I didn’t see Enemy of the State until 2003. I was over at my sister’s and it came on TV. The film grabbed me instantly. It’s directed by Tony Scott, with all of his wonderful excesses. And then there was Gene Hackman taking another turn at the reasonable paranoia of Harry Caul in one of my very favorite films, The Conversation. What was a real surprise to me was that the film was not new—it was released in 1998. It seemed so obviously an attack on the recent huge increase in the surveillance state after 9/11. It wasn’t that I was naive and thinking that this stuff suddenly appeared as a result of the Bush administration. But the film seemed almost exactly what happened: government leaders using fear as political cover to greatly curtail civil liberties.
Most people by now have seen Lindsey Graham telling Fox News, “I’m a Verizon customer; I don’t mind Verizon turning over records to the government, if the government’s gonna make sure that they try to match up a known terrorist with somebody in the United States. I don’t think you’re talking to terrorists; I know you’re not. I know I’m not so we don’t have anything to worry about.” With all due respect to Graham, this entirely misses the point. For one thing, we don’t know what the government is doing with those records. For another thing, data use creep is a well known phenomenon. I can well see the definition of terrorism creeping from “people who bomb us” to “people who sell drugs to us” to “people who cheat on their wives.”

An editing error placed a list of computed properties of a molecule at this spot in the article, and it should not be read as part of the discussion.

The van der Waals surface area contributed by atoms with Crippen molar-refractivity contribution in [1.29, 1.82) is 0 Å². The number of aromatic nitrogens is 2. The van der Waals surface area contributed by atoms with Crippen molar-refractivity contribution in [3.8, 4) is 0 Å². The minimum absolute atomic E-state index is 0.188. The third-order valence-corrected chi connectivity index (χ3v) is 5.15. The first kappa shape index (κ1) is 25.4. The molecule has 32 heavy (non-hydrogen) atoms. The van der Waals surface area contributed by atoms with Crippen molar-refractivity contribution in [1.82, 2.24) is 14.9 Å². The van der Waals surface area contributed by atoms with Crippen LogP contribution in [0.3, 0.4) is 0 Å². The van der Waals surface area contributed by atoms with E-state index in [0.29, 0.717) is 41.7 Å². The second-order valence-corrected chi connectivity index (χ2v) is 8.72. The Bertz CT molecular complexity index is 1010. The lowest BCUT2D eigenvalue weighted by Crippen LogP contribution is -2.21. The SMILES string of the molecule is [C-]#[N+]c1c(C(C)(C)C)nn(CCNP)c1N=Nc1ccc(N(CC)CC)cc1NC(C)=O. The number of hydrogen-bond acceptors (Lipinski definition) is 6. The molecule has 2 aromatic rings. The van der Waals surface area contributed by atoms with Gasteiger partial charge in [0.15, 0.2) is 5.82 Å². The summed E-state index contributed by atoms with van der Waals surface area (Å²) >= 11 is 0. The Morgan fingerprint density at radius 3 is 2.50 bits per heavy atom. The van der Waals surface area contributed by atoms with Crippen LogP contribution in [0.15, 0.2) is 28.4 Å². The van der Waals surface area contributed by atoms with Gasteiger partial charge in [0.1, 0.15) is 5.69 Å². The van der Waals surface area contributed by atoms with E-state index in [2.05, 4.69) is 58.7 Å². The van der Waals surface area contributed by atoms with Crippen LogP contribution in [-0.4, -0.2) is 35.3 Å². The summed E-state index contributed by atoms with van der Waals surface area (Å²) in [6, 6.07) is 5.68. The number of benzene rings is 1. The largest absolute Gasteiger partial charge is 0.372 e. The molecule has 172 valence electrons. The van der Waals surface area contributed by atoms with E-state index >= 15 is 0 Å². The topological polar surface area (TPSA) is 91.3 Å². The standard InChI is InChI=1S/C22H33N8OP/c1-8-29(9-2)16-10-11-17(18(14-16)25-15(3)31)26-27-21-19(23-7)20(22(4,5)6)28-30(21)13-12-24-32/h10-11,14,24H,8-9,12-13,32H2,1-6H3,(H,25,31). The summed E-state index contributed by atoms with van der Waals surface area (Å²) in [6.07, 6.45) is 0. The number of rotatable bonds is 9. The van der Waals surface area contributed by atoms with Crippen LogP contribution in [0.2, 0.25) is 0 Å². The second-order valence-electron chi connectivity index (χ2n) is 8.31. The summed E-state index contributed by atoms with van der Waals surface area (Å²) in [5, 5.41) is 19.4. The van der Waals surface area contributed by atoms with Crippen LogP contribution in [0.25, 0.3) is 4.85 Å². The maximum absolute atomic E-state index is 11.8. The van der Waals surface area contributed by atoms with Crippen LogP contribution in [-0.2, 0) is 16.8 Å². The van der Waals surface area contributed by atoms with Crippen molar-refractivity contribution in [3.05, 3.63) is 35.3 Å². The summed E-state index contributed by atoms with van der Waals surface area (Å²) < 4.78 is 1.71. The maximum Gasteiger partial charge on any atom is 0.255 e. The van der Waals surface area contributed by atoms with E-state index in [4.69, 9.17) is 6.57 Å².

But the biggest issue is the Enemy of the State problem. Under most circumstances, Graham is right: we have nothing to worry about. But we do have something to worry about if we start publicly complaining about government policy. We’ve already seen the “War on Terror” used against peace activists. For the average American Idol fan, there is nothing to fear. But that’s also true under most autocratic governments. The fact that Lindsey Graham and the hosts of Fox and Friends have nothing to fear is irrelevant.
The film Enemy of the State has many problems. For one thing, satellites can’t be moved around like that. But there were three things that Brill says that seem relevant to the recent revelations about the government’s spying programs. First, how long:
Second, how easy:
Third, how bad:
It’s alright to think it’s hopeless, because it probably is. But it is wrong to think it isn’t a problem.
Here is a good segment on the whole issue by Cenk Uygur:
A big problem I run into with liberals these days is the idea that this isn’t a problem because we can trust Obama. Of course, it isn’t phrased that way. It’s mostly just an attitude: liberals shrug off these revelations or claim that Bush did the same thing. Well, that’s the point! First, we all elected Obama because we thought he would be better than Bush. Second, even if we can trust him, he will only be president for another three and a half years. Then we will have someone else. Eventually, we will have a Republican. And regardless, eventually we will have a really bad person in the job who will abuse these powers in a way that will shock even the American public. This is important stuff.